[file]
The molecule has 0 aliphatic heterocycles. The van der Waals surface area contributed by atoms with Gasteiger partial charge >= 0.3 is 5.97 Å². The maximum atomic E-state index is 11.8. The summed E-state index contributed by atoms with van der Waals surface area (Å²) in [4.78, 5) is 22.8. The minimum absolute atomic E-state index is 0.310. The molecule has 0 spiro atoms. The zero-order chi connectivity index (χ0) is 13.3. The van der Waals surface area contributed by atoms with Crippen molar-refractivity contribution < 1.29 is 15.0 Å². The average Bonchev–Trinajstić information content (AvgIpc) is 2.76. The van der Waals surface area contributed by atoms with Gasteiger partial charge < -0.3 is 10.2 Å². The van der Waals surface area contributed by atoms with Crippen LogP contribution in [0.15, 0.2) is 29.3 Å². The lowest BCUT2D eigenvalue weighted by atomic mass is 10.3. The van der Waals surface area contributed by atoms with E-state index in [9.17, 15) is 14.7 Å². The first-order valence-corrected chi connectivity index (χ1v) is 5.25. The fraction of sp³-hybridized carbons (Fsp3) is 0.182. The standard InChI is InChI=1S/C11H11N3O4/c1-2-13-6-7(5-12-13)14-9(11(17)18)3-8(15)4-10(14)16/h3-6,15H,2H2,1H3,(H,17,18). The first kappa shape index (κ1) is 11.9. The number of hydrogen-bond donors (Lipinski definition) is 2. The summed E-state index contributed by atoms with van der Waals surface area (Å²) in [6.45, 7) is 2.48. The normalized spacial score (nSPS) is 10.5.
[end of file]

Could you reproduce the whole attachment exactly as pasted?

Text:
The molecule has 0 aliphatic heterocycles. The van der Waals surface area contributed by atoms with Gasteiger partial charge >= 0.3 is 5.97 Å². The maximum atomic E-state index is 11.8. The summed E-state index contributed by atoms with van der Waals surface area (Å²) in [4.78, 5) is 22.8. The minimum absolute atomic E-state index is 0.310. The molecule has 0 spiro atoms. The zero-order chi connectivity index (χ0) is 13.3. The van der Waals surface area contributed by atoms with Crippen molar-refractivity contribution < 1.29 is 15.0 Å². The average Bonchev–Trinajstić information content (AvgIpc) is 2.76. The van der Waals surface area contributed by atoms with Gasteiger partial charge < -0.3 is 10.2 Å². The van der Waals surface area contributed by atoms with Crippen LogP contribution in [0.15, 0.2) is 29.3 Å². The lowest BCUT2D eigenvalue weighted by atomic mass is 10.3. The van der Waals surface area contributed by atoms with E-state index in [9.17, 15) is 14.7 Å². The first-order valence-corrected chi connectivity index (χ1v) is 5.25. The fraction of sp³-hybridized carbons (Fsp3) is 0.182. The standard InChI is InChI=1S/C11H11N3O4/c1-2-13-6-7(5-12-13)14-9(11(17)18)3-8(15)4-10(14)16/h3-6,15H,2H2,1H3,(H,17,18). The first kappa shape index (κ1) is 11.9. The number of hydrogen-bond donors (Lipinski definition) is 2. The summed E-state index contributed by atoms with van der Waals surface area (Å²) in [6.45, 7) is 2.48. The normalized spacial score (nSPS) is 10.5.